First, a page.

Haghpat Monastery is located in the village of the same name in northern Armenia, 10 km from the town of Alaverdi. This monastery is a significant example of the medieval Armenian architectonics. It is distinguished by its compact and asymmetric layout and its beautiful silhouette on the hilly terrain. In 1996, Haghpat Monastery along with Sanahin Monastery was inscribed in the UNESCO World Heritage List.
Haghpat Monastery was built by King Ashot III the Merciful. Queen Khosrovanush played a crucial role in the establishment of the monastery. In the 10th-13th centuries, this large monastery has been one of the centers of the spiritual culture of Armenia.
In the 12th century, Haghpat Monastery became the religious center of the Kingdom of Lori (also known as the Kingdom of Tashir-Dzoraget). The royal tomb of the princely Kiurikian family was moved to Haghpat from Sanahin at some point. In 1081, priest Barsegh of Ani and Shirak was ordained the Armenian Catholicos in Haghpat Monastery, which testifies to its significance. After the invasion of Tashir-Dzoraget and whole Armenia by the Seljuk Turks, Haghpat Monastery was plundered by emir Kzyl. In 1118, the Kingdom of Tashir-Dzoraget fell.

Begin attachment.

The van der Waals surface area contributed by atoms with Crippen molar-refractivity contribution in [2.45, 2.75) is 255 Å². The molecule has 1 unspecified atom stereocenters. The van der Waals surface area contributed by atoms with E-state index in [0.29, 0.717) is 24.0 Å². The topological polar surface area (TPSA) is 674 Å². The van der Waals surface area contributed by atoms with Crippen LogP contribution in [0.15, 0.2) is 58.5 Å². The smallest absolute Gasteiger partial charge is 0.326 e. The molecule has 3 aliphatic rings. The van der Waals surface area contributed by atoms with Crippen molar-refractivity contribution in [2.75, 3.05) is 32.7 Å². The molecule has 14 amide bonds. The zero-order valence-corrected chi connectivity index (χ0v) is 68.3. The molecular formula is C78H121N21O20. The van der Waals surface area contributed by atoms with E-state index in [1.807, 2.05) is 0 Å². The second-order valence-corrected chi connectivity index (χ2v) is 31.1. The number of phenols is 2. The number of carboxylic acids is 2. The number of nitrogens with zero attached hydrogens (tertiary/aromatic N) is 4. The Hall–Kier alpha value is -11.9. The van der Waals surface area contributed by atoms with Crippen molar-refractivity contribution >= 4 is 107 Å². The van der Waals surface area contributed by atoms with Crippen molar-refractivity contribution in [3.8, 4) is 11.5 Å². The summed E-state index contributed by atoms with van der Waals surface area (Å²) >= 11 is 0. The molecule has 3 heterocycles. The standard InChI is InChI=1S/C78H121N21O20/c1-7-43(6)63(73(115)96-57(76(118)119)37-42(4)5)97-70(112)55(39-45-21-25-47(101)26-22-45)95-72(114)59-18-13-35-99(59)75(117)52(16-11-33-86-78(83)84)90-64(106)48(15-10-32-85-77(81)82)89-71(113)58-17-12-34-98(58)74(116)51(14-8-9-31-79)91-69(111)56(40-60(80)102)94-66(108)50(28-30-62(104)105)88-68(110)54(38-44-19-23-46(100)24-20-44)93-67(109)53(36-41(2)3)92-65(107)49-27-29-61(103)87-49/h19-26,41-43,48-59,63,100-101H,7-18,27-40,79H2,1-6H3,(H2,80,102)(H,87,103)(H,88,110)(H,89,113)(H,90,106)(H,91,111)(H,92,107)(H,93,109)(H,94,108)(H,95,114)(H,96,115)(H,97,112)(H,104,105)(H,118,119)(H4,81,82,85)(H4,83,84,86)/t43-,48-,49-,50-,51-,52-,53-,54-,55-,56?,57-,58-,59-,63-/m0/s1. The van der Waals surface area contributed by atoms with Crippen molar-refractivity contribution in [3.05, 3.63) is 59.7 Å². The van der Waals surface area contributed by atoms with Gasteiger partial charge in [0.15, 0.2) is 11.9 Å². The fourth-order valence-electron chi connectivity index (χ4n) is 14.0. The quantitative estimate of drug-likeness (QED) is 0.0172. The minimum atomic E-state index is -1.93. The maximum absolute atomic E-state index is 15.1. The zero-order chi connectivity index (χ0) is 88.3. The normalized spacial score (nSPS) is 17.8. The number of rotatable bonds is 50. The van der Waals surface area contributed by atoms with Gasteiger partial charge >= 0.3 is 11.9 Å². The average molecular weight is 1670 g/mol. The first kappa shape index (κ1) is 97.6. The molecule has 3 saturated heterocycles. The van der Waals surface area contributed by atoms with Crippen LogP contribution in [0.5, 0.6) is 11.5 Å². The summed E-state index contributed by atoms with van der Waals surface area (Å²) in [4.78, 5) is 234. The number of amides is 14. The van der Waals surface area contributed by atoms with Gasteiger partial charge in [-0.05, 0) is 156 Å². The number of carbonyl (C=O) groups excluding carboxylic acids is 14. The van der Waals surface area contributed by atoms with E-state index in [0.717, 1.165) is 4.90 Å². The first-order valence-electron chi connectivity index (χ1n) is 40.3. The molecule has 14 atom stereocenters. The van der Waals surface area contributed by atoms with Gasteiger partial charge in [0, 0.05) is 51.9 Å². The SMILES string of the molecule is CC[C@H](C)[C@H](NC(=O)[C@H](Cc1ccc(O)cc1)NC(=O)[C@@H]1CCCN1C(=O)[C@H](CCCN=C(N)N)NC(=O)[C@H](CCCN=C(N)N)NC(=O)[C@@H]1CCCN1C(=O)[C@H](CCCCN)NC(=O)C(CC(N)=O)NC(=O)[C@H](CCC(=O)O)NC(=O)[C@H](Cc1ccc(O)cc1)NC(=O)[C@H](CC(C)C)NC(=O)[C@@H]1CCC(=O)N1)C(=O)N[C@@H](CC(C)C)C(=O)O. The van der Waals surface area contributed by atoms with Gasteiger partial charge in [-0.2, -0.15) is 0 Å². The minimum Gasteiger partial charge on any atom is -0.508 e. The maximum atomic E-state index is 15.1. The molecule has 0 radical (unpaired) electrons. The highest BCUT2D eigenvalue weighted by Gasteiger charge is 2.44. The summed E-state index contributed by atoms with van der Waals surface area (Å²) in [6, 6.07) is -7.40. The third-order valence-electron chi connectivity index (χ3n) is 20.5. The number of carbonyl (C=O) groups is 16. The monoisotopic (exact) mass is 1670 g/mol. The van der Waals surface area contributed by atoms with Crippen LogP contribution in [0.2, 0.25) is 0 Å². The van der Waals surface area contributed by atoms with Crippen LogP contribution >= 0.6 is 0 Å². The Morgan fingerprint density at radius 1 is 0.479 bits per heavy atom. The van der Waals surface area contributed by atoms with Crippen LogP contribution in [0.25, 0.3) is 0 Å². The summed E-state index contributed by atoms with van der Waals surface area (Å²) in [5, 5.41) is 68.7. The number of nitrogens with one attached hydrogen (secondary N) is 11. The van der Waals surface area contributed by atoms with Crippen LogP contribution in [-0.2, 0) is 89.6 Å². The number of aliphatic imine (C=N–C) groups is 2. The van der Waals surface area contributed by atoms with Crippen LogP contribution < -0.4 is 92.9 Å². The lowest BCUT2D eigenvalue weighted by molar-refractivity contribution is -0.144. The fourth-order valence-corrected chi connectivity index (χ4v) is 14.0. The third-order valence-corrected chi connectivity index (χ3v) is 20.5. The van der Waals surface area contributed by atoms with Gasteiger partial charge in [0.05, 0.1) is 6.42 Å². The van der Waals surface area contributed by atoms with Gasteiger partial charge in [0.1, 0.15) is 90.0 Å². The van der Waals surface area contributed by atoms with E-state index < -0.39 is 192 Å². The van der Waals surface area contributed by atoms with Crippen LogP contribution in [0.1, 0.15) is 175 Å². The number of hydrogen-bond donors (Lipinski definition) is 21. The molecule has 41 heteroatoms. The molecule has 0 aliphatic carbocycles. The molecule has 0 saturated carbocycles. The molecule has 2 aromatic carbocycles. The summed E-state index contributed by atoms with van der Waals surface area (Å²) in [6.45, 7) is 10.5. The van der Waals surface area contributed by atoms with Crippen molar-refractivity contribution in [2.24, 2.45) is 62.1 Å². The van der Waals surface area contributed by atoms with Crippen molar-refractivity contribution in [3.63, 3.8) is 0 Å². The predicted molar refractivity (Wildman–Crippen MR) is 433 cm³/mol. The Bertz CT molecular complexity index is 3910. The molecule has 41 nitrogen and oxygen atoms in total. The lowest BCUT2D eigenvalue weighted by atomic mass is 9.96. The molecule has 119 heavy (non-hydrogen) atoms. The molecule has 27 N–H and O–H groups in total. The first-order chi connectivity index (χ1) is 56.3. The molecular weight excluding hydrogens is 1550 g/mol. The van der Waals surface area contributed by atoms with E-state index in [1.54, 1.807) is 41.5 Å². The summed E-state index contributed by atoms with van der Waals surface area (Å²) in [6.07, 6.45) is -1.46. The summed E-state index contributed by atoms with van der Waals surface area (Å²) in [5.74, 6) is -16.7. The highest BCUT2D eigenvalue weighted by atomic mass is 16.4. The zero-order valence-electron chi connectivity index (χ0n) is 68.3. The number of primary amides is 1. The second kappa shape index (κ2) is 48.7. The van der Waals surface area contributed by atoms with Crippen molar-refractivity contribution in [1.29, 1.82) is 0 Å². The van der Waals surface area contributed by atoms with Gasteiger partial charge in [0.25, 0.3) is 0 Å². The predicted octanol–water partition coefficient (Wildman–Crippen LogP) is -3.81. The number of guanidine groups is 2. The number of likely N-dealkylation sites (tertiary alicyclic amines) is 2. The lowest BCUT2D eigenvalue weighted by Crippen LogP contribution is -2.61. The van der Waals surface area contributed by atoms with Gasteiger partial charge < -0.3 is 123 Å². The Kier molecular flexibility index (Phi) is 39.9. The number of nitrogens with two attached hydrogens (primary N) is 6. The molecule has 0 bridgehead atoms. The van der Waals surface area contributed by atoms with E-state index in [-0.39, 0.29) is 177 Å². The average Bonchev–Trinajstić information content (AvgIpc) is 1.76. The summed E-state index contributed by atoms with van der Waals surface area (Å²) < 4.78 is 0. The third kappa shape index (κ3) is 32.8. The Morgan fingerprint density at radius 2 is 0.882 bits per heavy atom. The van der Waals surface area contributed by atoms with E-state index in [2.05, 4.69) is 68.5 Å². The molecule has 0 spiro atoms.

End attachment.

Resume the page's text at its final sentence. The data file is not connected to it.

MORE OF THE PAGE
The territory of Tashir-Dzoraget was liberated by King of Georgia David the Builder and then annexed to Georgia. Since the second half of the 12th century, Haghpat belonged to the Armenian princely dynasty Artsruni and then to Zakaryans. In the 15th-17th centuries, the influence of Zakaryans weakened, and the control over the monastery passed to lords who held both religious and princely power. During the 17th-18th centuries, the primates of Haghpat have been forced to temporarily move to Tiflis due to assaults of Lezgins. In the second half of the 18th century, renowned Armenian poet Sayat-Nova has resided in the monastery for several years.
In late Middle Ages, the appanages of the Armenian Apostolic Church in Georgia, Abkhazia, Kasakh, Borchalu, and Imereti were subject to the archbishop of Haghpat. Due to the escalation of the conflict between Russia and Persia, Catholicos of Armenia Yeprem I moved from Etchmiadzin to Haghpat in 1822 – 1826.
After the joining of Eastern Armenia and Russia, Haghpat became the spiritual center of Sokhmit and Kasakh. In the early 20th century, Haghpat lost some of its huge domain and was abandoned. In the years of Catholicos Vazgen I, Haghpat Monastery was reestablished, and today, it is a fully operating structure.
Armenia 2014 – Monasteries of Haghpat and Sanahin / Klasztory Haghpat i Sanahin